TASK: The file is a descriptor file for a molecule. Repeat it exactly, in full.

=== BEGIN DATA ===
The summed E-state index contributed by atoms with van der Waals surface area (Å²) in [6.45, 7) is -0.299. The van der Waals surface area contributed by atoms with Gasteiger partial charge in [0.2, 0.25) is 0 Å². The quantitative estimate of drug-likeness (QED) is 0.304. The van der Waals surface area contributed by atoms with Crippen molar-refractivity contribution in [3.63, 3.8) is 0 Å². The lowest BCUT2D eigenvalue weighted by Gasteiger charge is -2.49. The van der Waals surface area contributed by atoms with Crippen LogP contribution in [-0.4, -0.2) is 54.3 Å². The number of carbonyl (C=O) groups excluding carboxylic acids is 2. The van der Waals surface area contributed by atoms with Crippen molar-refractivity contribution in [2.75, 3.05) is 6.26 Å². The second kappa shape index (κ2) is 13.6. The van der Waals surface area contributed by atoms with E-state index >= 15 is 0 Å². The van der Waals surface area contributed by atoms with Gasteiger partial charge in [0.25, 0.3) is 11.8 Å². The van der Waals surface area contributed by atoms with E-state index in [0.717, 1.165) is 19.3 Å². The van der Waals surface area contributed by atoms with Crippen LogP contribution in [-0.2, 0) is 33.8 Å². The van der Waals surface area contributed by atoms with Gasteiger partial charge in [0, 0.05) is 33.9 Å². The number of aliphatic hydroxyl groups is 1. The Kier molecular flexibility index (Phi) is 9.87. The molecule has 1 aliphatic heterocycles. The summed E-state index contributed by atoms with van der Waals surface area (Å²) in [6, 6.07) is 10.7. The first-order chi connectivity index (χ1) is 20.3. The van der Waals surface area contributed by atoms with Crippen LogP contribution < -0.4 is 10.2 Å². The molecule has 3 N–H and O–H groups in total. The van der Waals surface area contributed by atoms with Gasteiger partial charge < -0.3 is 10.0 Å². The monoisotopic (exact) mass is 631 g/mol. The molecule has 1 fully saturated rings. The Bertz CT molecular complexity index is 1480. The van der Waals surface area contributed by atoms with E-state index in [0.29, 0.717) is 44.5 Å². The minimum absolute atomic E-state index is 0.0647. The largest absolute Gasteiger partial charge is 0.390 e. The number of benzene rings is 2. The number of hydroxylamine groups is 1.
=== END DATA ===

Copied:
The summed E-state index contributed by atoms with van der Waals surface area (Å²) in [6.45, 7) is -0.299. The van der Waals surface area contributed by atoms with Gasteiger partial charge in [0.2, 0.25) is 0 Å². The quantitative estimate of drug-likeness (QED) is 0.304. The van der Waals surface area contributed by atoms with Crippen molar-refractivity contribution in [3.63, 3.8) is 0 Å². The lowest BCUT2D eigenvalue weighted by Gasteiger charge is -2.49. The van der Waals surface area contributed by atoms with Crippen LogP contribution in [-0.4, -0.2) is 54.3 Å². The number of carbonyl (C=O) groups excluding carboxylic acids is 2. The van der Waals surface area contributed by atoms with Crippen molar-refractivity contribution in [2.75, 3.05) is 6.26 Å². The second kappa shape index (κ2) is 13.6. The van der Waals surface area contributed by atoms with E-state index >= 15 is 0 Å². The van der Waals surface area contributed by atoms with Gasteiger partial charge in [0.25, 0.3) is 11.8 Å². The van der Waals surface area contributed by atoms with E-state index in [0.717, 1.165) is 19.3 Å². The van der Waals surface area contributed by atoms with Crippen LogP contribution in [-0.2, 0) is 33.8 Å². The van der Waals surface area contributed by atoms with Gasteiger partial charge in [0, 0.05) is 33.9 Å². The number of aliphatic hydroxyl groups is 1. The Kier molecular flexibility index (Phi) is 9.87. The molecule has 1 aliphatic heterocycles. The summed E-state index contributed by atoms with van der Waals surface area (Å²) in [6, 6.07) is 10.7. The first-order chi connectivity index (χ1) is 20.3. The van der Waals surface area contributed by atoms with Crippen LogP contribution < -0.4 is 10.2 Å². The molecule has 3 N–H and O–H groups in total. The van der Waals surface area contributed by atoms with Gasteiger partial charge < -0.3 is 10.0 Å². The monoisotopic (exact) mass is 631 g/mol. The molecule has 1 fully saturated rings. The Bertz CT molecular complexity index is 1480. The van der Waals surface area contributed by atoms with E-state index in [0.29, 0.717) is 44.5 Å². The minimum absolute atomic E-state index is 0.0647. The largest absolute Gasteiger partial charge is 0.390 e. The number of benzene rings is 2. The number of hydroxylamine groups is 1.